Yesterday I ate a cucumber sandwich. I made it myself from home-made wholemeal bread, spread with local unsalted butter, a cucumber fresh from the garden, a hint of sea-salt and a sprinkle of freshly-milled black pepper. It was accompanied by a cup of Darjeeling Second Flush, made from loose tea in a tea-pot, and drunk without milk or lemon. To some, that would have been a modest supper; to others a luxury that nuns — nuns, forsooth! — ought not to have. To me it was a Lucullan delight I enjoyed enormously; and therein lies its true significance.
It is very easy to go through life either indulging or denying oneself at every turn. The indulgers cast a scornful eye on the deniers and accuse them of being shrivelled up, joyless old so-and-sos, while the deniers avert their gaze from the indulgers, thinking them wastrels or worse. The truth is, the earth and everything in it was given to us to be enjoyed. But we, being human beings, tend to get it wrong and assume life should always be all pleasure or all pain. Of course, it is a mixture; and we are asked to be wise stewards of whatever we are given. The fact that we cannot solve all the world’s problems does not mean that we shouldn’t try to contribute to a solution where possible; nor should we refuse to take pleasure in the little joys and good things that come our way, any more than making them our only interest.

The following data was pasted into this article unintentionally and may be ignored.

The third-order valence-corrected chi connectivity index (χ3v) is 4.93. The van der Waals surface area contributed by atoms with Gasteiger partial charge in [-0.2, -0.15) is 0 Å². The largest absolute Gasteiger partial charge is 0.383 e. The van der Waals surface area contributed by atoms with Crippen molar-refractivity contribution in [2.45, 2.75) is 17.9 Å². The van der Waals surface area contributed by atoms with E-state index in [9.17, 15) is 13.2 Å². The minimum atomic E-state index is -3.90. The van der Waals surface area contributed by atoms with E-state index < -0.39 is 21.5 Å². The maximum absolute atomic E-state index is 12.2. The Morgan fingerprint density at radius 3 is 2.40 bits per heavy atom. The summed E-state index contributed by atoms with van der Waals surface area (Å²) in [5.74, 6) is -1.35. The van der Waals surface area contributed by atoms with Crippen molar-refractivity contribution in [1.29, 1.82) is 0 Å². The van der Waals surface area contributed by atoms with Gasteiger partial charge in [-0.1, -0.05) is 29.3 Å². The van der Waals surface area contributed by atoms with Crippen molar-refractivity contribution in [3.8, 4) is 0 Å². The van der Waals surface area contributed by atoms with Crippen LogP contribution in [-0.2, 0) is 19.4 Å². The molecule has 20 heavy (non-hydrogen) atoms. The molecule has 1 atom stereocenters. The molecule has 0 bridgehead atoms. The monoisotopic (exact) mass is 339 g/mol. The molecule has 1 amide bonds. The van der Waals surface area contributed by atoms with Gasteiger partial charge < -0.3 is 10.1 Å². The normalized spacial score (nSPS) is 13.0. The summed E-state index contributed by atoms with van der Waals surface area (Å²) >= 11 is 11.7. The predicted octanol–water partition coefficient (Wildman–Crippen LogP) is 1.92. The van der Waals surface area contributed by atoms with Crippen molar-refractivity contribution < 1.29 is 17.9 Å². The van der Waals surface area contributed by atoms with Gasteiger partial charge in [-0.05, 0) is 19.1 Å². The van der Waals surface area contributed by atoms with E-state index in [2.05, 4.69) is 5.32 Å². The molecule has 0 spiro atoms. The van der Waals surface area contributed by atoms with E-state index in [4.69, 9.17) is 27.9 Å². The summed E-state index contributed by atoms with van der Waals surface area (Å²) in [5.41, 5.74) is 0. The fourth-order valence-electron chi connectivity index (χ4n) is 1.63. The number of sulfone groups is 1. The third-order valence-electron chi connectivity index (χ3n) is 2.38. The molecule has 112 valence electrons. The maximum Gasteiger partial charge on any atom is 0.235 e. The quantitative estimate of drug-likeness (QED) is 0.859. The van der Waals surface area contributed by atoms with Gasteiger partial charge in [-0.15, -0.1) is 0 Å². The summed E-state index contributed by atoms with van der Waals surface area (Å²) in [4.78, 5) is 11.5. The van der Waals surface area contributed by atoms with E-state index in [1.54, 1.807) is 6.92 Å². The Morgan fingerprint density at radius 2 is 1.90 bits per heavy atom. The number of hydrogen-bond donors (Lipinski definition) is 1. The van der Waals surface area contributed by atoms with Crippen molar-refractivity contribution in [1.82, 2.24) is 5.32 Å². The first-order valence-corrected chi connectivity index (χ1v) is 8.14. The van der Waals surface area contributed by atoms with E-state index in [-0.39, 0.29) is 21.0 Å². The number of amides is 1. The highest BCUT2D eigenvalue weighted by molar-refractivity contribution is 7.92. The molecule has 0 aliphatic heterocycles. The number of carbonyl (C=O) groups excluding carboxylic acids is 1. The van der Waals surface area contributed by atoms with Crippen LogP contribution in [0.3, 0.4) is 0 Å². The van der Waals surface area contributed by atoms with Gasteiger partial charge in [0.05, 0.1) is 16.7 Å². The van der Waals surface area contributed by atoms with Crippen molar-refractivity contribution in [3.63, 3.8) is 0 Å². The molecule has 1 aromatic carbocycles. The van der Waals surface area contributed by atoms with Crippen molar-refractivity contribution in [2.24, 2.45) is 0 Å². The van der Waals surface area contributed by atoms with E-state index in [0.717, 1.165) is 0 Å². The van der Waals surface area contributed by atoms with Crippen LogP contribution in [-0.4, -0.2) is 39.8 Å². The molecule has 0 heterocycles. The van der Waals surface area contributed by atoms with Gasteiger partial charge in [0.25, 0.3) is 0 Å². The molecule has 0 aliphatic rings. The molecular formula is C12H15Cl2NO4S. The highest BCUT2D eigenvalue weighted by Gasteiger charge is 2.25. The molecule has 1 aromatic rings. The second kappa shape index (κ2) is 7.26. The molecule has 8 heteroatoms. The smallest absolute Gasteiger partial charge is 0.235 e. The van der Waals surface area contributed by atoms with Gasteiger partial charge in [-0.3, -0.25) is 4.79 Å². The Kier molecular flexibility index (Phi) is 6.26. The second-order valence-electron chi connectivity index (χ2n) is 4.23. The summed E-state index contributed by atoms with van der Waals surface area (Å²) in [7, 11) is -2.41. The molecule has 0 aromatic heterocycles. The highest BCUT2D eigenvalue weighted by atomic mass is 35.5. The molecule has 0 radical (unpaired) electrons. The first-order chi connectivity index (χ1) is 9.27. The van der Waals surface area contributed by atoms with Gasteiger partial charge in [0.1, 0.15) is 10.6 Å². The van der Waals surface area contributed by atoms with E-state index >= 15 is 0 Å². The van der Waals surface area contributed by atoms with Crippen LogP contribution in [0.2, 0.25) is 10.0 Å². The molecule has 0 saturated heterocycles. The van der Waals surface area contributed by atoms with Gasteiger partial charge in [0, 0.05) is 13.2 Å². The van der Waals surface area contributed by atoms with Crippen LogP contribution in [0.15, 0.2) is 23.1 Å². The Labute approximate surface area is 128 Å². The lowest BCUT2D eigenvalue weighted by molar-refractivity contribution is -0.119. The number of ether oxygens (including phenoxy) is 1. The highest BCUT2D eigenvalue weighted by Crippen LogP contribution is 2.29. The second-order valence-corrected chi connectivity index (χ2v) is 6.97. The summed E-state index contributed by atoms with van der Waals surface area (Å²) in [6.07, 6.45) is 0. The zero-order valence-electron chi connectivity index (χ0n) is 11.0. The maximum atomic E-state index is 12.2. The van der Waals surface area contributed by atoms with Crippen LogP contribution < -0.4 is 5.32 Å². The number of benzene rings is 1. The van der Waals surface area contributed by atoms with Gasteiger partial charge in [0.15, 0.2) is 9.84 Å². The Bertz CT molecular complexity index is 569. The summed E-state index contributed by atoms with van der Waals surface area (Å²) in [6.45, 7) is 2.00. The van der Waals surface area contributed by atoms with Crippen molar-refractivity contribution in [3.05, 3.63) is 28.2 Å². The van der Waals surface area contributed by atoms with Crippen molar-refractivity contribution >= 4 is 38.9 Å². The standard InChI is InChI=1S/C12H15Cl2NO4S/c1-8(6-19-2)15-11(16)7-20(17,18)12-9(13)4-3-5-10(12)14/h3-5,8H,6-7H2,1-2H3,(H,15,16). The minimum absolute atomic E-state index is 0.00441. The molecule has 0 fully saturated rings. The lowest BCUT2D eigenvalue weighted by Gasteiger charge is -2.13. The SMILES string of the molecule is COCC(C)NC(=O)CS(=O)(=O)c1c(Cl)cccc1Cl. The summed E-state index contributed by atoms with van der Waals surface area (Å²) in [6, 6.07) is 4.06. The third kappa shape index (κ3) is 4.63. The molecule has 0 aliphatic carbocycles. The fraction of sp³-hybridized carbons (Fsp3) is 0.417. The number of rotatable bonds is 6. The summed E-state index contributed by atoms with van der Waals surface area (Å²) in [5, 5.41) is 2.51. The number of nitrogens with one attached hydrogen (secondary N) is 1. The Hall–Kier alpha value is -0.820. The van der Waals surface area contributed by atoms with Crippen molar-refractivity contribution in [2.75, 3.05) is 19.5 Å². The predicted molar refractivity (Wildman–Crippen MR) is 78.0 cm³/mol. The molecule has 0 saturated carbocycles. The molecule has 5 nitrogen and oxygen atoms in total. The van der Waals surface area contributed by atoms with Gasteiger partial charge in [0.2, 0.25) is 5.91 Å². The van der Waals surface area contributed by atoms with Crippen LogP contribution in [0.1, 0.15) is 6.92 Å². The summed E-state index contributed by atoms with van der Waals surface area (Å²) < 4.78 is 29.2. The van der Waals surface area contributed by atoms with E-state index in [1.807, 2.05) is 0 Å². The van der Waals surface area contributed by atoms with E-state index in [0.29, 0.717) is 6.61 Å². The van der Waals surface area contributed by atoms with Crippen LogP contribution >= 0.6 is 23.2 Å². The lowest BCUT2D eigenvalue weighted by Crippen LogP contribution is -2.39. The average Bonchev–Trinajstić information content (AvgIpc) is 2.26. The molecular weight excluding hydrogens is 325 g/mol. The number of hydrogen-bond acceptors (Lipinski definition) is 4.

Part of me would have liked to have shared my cucumber sandwich with someone who was hungry, but that was largely an after-thought. At the time, it was sheer cucumbery bliss. It gave glory to God by being so; and I gave glory to God by eating it and giving thanks.